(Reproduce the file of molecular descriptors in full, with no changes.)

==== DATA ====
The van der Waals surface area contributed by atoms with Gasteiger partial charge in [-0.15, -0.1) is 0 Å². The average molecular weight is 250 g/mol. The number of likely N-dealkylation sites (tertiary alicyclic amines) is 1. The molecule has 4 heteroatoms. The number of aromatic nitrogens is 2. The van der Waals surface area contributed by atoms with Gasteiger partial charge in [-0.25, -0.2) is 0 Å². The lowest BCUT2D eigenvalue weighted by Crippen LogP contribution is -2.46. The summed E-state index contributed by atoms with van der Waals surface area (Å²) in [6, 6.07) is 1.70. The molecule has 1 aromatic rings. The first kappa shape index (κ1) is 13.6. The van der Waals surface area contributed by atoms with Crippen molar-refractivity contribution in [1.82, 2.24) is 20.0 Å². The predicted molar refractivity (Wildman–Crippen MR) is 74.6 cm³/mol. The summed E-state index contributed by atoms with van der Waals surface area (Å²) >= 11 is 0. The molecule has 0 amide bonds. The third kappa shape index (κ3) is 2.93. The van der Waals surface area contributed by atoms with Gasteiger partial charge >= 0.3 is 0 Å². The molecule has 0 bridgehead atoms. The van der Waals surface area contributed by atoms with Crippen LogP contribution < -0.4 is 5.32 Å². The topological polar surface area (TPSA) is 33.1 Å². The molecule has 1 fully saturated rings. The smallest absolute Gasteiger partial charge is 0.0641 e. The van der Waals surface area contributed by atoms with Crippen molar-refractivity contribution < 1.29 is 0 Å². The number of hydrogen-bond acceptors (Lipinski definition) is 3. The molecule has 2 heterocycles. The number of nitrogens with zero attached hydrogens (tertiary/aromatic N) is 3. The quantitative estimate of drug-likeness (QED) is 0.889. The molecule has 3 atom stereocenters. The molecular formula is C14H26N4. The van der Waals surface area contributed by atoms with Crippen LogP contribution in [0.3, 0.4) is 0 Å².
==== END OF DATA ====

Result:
The van der Waals surface area contributed by atoms with Gasteiger partial charge in [-0.15, -0.1) is 0 Å². The average molecular weight is 250 g/mol. The number of likely N-dealkylation sites (tertiary alicyclic amines) is 1. The molecule has 4 heteroatoms. The number of aromatic nitrogens is 2. The van der Waals surface area contributed by atoms with Gasteiger partial charge in [-0.25, -0.2) is 0 Å². The lowest BCUT2D eigenvalue weighted by Crippen LogP contribution is -2.46. The summed E-state index contributed by atoms with van der Waals surface area (Å²) in [6, 6.07) is 1.70. The molecule has 1 aromatic rings. The first kappa shape index (κ1) is 13.6. The van der Waals surface area contributed by atoms with Crippen molar-refractivity contribution in [1.82, 2.24) is 20.0 Å². The predicted molar refractivity (Wildman–Crippen MR) is 74.6 cm³/mol. The summed E-state index contributed by atoms with van der Waals surface area (Å²) >= 11 is 0. The molecule has 0 amide bonds. The third kappa shape index (κ3) is 2.93. The van der Waals surface area contributed by atoms with Gasteiger partial charge >= 0.3 is 0 Å². The molecule has 0 bridgehead atoms. The van der Waals surface area contributed by atoms with Crippen LogP contribution < -0.4 is 5.32 Å². The topological polar surface area (TPSA) is 33.1 Å². The molecule has 1 fully saturated rings. The smallest absolute Gasteiger partial charge is 0.0641 e. The van der Waals surface area contributed by atoms with Crippen molar-refractivity contribution < 1.29 is 0 Å². The number of hydrogen-bond acceptors (Lipinski definition) is 3. The molecule has 2 heterocycles. The number of nitrogens with zero attached hydrogens (tertiary/aromatic N) is 3. The quantitative estimate of drug-likeness (QED) is 0.889. The molecule has 3 atom stereocenters. The molecular formula is C14H26N4. The van der Waals surface area contributed by atoms with Crippen LogP contribution in [0.3, 0.4) is 0 Å².